As I gathered myself, another tree fell across the road. Exhilaration and adrenaline suddenly arced into electric fear as my adventure was quickly disintegrating into the movie 2012. I was angry I had not checked my Mayan calendar that morning. I would have seen it was a dress rehearsal for the end of the world. I would have at least told the boys to wear clean underwear.
And so I became a hapless protagonist in some disaster film. Would I be listed in the credits by name or merely as Driver No. 3 -- who is electrocuted into a burnt chicken about two minutes into the disaster sequence. I hit the gas and over the next 100 yards was pelted with flying debris, horizontal rain and even thought I saw a flying cow. I kept looking for the Four Horseman of the Apocalypse but realized they were in Washington trying to get the health care bill passed.
After getting my son safely to his destination, I spent the next 45 minutes trying to find an open road to my home. Every street was blocked. Certified Emergency Response Team volunteers, already mobilized with chain saws and yellow crime scene tape, were trying to redirect determined drivers from recklessly forging through the debris and possibly into downed electrical wires.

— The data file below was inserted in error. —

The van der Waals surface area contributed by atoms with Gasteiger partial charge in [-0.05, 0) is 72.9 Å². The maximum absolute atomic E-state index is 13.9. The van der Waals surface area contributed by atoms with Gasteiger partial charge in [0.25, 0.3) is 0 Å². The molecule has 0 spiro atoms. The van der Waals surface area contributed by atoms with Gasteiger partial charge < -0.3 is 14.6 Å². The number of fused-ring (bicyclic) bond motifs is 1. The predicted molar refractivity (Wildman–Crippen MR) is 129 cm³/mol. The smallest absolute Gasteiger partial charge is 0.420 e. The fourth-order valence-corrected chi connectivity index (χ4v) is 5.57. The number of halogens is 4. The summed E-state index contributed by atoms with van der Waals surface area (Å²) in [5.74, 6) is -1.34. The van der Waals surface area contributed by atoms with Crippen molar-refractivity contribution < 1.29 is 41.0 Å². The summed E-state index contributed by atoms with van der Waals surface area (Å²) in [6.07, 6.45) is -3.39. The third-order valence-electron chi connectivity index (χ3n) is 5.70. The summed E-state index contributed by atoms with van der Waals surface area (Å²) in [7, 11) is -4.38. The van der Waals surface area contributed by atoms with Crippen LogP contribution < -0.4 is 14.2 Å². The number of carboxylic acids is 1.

It did not seem to register with people that this situation was serious and beyond their control. In fact, some drivers were visibly outraged at the volunteers as if the CERTS had somehow been off behind a barn playing with a Ouija board and caused all this to happen. I could almost hear the words from the angry man in the Mercedes. "I need to get through," he shouted. It was the same guy I see at the airport trying to cut to the head of the line because he is more important than the rest of us. The volunteer was infinitely patient but I am sure was thinking: "Unless you are from Cablevision and on your way to my house to reconnect my cable, you're out of luck pal."